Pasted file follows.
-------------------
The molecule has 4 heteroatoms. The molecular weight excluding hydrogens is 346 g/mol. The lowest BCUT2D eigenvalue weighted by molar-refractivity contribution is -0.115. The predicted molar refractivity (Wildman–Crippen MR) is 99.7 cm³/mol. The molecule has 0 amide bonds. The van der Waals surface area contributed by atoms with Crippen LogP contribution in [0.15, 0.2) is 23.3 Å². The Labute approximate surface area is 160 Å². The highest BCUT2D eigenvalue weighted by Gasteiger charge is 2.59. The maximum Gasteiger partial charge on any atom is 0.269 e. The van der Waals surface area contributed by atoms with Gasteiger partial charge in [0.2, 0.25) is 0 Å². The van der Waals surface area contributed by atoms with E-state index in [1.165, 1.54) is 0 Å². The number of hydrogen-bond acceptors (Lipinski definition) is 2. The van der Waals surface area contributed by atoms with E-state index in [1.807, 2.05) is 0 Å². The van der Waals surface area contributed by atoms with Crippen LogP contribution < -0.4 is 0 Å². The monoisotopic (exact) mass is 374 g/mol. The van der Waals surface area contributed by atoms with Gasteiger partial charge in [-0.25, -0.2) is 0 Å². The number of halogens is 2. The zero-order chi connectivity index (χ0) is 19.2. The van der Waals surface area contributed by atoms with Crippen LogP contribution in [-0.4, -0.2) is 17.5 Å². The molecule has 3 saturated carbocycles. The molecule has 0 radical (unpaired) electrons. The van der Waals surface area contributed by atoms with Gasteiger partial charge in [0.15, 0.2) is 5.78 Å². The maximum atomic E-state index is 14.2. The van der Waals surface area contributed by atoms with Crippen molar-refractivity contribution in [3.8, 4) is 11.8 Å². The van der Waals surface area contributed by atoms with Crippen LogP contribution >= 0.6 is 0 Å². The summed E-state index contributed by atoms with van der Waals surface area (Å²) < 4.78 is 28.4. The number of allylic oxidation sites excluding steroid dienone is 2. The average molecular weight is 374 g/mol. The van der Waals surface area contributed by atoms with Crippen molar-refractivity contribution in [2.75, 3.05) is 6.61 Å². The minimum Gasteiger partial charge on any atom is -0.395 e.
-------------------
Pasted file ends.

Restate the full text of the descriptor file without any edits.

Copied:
The molecule has 4 heteroatoms. The molecular weight excluding hydrogens is 346 g/mol. The lowest BCUT2D eigenvalue weighted by molar-refractivity contribution is -0.115. The predicted molar refractivity (Wildman–Crippen MR) is 99.7 cm³/mol. The molecule has 0 amide bonds. The van der Waals surface area contributed by atoms with Crippen LogP contribution in [0.15, 0.2) is 23.3 Å². The Labute approximate surface area is 160 Å². The highest BCUT2D eigenvalue weighted by Gasteiger charge is 2.59. The maximum Gasteiger partial charge on any atom is 0.269 e. The van der Waals surface area contributed by atoms with Gasteiger partial charge in [0.2, 0.25) is 0 Å². The van der Waals surface area contributed by atoms with E-state index in [1.165, 1.54) is 0 Å². The number of hydrogen-bond acceptors (Lipinski definition) is 2. The van der Waals surface area contributed by atoms with E-state index in [1.807, 2.05) is 0 Å². The van der Waals surface area contributed by atoms with Crippen LogP contribution < -0.4 is 0 Å². The monoisotopic (exact) mass is 374 g/mol. The van der Waals surface area contributed by atoms with Gasteiger partial charge in [-0.25, -0.2) is 0 Å². The number of halogens is 2. The zero-order chi connectivity index (χ0) is 19.2. The van der Waals surface area contributed by atoms with Crippen LogP contribution in [-0.4, -0.2) is 17.5 Å². The molecule has 3 saturated carbocycles. The molecule has 0 radical (unpaired) electrons. The van der Waals surface area contributed by atoms with Gasteiger partial charge in [0.15, 0.2) is 5.78 Å². The maximum atomic E-state index is 14.2. The van der Waals surface area contributed by atoms with Crippen molar-refractivity contribution in [3.8, 4) is 11.8 Å². The van der Waals surface area contributed by atoms with Crippen LogP contribution >= 0.6 is 0 Å². The summed E-state index contributed by atoms with van der Waals surface area (Å²) < 4.78 is 28.4. The number of allylic oxidation sites excluding steroid dienone is 2. The average molecular weight is 374 g/mol. The van der Waals surface area contributed by atoms with Crippen molar-refractivity contribution in [2.75, 3.05) is 6.61 Å². The minimum Gasteiger partial charge on any atom is -0.395 e.